Performance & Race Driving Tip
Speed Secret: Use every tool available to you to improve your performance.
A driving simulator is a tool – a tool to help you learn and improve your driving. Here are just a few ways that I’ve used a simulator to prepare myself or other drivers I’m coaching:
- To learn a track. This is an obvious use. But the methods for learning a track may not be obvious – for example, driving the track slowly, just to take in all of the reference points. Done slowly enough, it’s a virtual track walk.
- To learn how to adapt to problems. Prior to endurance races, I’ve simulated gearbox problems (having to drive without the use of 4th gear, for example). Then, I’ve used the brakes with very light pressure, as if I were conserving them at the end of a race.
- To get up to speed, quickly. For many drivers, it takes a few laps to get in a rhythm and up to speed. I get on my sim and do just 3 laps, seeing how close to my ultimate lap time I can get; I walk away from it for 15 minutes, then come back and do 3 more laps; I walk away and come back again. I practice being ‘fast-fast.”
- To stay in the zone. It’s one thing to turn a few laps in the zone, and another to do it for a long stint. On a sim, you can practice long stints – longer than you would ever run on the track. That way, a driving stint on the track will seem almost easy.
- To reinforce mental programming. If you use mental imagery (visualization) in a deliberate way (and you should!), you can use a simulator to reinforce what you’ve programmed in your mind. If you use mental imagery to pre-play how you’re going to handle a qualifying session (your mindset, strategy, level of risk, etc.), for example, you can then go and practice for “real” on a simulator.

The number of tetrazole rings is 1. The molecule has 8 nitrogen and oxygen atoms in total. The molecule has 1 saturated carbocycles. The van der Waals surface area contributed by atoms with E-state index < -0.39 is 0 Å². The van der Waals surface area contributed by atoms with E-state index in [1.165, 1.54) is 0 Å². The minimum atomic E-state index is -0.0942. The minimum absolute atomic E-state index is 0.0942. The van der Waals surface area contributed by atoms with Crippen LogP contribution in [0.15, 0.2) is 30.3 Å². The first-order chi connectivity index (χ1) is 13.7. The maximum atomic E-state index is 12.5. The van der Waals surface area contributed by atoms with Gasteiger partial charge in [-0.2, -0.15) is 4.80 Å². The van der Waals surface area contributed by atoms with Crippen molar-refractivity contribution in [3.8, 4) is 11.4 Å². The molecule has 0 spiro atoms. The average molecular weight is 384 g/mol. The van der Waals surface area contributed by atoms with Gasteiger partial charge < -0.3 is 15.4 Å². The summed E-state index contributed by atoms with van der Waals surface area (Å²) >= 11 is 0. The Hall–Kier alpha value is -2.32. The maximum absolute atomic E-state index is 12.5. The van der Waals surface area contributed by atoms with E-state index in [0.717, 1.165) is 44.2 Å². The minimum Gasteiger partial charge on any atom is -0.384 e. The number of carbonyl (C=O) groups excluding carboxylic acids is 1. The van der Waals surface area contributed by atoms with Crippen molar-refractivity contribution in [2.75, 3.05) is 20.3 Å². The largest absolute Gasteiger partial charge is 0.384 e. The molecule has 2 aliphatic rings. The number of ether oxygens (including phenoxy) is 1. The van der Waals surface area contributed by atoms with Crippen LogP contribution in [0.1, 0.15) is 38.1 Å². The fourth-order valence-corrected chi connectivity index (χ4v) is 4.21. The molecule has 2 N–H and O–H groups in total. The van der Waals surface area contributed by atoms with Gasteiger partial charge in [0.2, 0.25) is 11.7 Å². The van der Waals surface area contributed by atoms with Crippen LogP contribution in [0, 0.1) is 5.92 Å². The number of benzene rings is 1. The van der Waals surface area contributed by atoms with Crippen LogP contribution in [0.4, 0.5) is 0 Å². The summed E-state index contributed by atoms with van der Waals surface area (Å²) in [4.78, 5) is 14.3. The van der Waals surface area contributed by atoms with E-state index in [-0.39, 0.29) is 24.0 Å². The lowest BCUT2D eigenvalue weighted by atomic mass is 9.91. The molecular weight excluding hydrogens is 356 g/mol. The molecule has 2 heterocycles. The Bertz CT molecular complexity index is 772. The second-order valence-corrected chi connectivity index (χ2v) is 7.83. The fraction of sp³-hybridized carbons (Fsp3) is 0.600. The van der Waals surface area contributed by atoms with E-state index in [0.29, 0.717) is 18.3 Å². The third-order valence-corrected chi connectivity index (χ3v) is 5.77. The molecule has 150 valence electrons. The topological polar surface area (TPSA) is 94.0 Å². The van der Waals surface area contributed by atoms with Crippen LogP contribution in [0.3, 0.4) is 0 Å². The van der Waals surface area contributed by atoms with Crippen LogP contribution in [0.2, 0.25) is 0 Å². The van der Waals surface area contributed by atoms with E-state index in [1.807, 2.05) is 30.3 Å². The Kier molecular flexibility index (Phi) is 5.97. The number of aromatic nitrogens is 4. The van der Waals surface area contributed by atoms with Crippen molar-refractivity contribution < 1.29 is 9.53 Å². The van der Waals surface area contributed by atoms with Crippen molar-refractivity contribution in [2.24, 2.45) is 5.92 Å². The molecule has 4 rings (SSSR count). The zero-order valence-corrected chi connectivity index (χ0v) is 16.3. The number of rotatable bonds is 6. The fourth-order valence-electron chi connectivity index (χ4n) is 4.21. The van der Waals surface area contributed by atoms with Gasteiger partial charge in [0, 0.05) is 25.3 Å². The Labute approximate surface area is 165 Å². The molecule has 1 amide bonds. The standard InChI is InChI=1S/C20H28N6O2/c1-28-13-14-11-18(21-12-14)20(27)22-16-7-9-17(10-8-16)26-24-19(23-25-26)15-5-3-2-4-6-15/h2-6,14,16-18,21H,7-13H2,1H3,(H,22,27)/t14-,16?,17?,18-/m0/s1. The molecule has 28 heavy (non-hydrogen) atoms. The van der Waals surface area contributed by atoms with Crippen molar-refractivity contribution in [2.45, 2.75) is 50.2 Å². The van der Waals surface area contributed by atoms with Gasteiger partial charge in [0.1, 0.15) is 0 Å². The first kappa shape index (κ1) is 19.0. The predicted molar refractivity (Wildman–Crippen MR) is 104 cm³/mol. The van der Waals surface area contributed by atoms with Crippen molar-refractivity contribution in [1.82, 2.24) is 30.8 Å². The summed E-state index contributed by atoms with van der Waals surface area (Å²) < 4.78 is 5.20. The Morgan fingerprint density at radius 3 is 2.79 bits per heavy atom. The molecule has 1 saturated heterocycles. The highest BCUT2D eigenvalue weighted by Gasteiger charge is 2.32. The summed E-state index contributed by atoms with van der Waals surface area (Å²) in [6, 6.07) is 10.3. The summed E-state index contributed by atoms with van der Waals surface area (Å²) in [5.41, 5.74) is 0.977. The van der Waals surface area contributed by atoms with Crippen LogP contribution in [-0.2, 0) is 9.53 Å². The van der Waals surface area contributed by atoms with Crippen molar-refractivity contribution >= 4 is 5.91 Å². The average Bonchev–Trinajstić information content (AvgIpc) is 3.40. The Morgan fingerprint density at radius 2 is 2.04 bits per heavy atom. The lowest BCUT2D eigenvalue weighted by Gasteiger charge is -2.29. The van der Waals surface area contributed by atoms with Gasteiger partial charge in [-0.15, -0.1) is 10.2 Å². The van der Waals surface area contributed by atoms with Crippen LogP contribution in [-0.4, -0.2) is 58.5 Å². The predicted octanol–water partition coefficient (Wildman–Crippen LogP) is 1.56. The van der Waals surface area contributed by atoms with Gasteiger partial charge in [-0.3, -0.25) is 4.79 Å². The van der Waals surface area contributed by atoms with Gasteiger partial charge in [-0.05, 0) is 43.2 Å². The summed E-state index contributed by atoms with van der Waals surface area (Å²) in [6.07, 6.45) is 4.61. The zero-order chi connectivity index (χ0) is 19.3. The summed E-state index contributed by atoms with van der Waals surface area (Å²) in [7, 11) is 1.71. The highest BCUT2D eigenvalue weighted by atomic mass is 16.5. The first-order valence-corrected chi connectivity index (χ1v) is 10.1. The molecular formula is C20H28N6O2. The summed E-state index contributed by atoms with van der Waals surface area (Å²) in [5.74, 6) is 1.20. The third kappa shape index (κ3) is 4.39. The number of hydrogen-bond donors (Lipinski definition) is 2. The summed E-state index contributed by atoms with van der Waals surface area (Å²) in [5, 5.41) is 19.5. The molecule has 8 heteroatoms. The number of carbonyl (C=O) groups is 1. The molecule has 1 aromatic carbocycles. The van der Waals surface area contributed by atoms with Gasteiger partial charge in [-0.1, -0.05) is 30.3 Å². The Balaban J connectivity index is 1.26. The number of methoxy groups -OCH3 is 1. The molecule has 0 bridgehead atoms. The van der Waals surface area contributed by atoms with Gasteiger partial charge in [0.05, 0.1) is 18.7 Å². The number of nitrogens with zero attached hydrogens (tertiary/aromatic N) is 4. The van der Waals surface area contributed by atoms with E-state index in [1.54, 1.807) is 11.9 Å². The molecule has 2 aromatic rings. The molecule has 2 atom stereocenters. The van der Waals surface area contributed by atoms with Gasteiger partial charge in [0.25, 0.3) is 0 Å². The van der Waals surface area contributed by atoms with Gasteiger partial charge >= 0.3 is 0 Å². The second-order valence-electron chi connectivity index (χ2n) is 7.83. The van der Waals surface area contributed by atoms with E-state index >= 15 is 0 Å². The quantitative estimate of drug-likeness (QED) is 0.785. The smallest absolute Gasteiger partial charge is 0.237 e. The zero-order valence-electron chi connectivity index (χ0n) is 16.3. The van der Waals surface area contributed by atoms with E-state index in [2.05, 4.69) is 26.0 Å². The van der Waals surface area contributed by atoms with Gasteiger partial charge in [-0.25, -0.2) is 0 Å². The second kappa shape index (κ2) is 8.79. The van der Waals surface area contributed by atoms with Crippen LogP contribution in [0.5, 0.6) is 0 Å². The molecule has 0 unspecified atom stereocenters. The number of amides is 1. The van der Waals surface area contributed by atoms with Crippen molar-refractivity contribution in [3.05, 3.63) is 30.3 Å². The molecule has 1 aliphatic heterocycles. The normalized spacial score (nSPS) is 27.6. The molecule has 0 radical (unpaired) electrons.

As a coach, I love simulators. I’m able to stand or sit just behind or alongside a driver and watch his footwork in great detail. One thing I know for sure: the driver’s trends and habits that show themselves on a simulator will show up again in a real car. Being able to observe this is hugely valuable.
If you’re on your own, you could set up a video camera aimed at your feet, then review it afterward. You could then aim it in such a way to cover the screen, your steering, and your footwork.
Watch for gaps in your timing from when you lift off the throttle to when you begin braking. Watch for too much blending of the throttle and the brakes (braking while on the throttle if you left-foot-brake). Watch for overly abrupt or slow application of the brakes or throttle. Watch how you release the brake pedal – too early or too late, too fast or too slow. Watch for how you turn the steering wheel into corners (too abruptly, too slowly, not progressive enough?).
Use a video camera, a fellow driver, or a coach as a “right seat coach” while driving a simulator.
The good news is that you don’t need a super high-end expensive simulator, either. I use a Playseat chassis, Thrustmaster steering wheel and pedals, and either Forza or iRacing.
Check back here often for more tips and advice for performance drivers, race drivers, high performance driving instructors, and anyone else interested in learning to get around race tracks quickly.
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